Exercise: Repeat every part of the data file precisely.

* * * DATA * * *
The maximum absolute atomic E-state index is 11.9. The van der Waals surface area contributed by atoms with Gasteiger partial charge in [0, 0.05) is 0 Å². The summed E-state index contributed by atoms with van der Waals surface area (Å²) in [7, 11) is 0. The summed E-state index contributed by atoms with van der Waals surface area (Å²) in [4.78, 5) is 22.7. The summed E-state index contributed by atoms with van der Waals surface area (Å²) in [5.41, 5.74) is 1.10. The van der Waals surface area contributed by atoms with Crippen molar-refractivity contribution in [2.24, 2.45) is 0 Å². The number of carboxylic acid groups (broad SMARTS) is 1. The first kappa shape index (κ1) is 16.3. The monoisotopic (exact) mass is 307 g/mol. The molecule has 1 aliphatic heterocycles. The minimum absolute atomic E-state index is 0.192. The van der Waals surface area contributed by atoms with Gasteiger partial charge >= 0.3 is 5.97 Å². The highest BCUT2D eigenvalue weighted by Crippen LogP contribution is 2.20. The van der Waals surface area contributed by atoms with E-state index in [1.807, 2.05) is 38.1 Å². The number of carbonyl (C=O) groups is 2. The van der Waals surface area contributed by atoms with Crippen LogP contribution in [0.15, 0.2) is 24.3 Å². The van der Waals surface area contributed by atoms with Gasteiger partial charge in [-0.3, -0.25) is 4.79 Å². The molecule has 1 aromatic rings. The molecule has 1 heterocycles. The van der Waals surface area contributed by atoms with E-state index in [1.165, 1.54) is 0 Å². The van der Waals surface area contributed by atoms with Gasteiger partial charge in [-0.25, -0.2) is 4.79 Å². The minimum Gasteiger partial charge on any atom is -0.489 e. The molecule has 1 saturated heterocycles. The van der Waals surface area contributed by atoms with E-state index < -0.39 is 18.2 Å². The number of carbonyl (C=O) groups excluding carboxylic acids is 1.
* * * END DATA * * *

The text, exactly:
The maximum absolute atomic E-state index is 11.9. The van der Waals surface area contributed by atoms with Gasteiger partial charge in [0, 0.05) is 0 Å². The summed E-state index contributed by atoms with van der Waals surface area (Å²) in [7, 11) is 0. The summed E-state index contributed by atoms with van der Waals surface area (Å²) in [4.78, 5) is 22.7. The summed E-state index contributed by atoms with van der Waals surface area (Å²) in [5.41, 5.74) is 1.10. The van der Waals surface area contributed by atoms with Crippen molar-refractivity contribution in [2.24, 2.45) is 0 Å². The number of carboxylic acid groups (broad SMARTS) is 1. The first kappa shape index (κ1) is 16.3. The monoisotopic (exact) mass is 307 g/mol. The molecule has 1 aliphatic heterocycles. The minimum absolute atomic E-state index is 0.192. The van der Waals surface area contributed by atoms with Gasteiger partial charge >= 0.3 is 5.97 Å². The highest BCUT2D eigenvalue weighted by Crippen LogP contribution is 2.20. The van der Waals surface area contributed by atoms with E-state index in [1.807, 2.05) is 38.1 Å². The number of carbonyl (C=O) groups is 2. The van der Waals surface area contributed by atoms with Crippen LogP contribution in [0.15, 0.2) is 24.3 Å². The van der Waals surface area contributed by atoms with Gasteiger partial charge in [-0.3, -0.25) is 4.79 Å². The molecule has 1 aromatic rings. The molecule has 1 heterocycles. The van der Waals surface area contributed by atoms with E-state index in [1.165, 1.54) is 0 Å². The van der Waals surface area contributed by atoms with Gasteiger partial charge in [-0.25, -0.2) is 4.79 Å². The minimum Gasteiger partial charge on any atom is -0.489 e. The molecule has 1 saturated heterocycles. The van der Waals surface area contributed by atoms with E-state index < -0.39 is 18.2 Å². The number of carbonyl (C=O) groups excluding carboxylic acids is 1.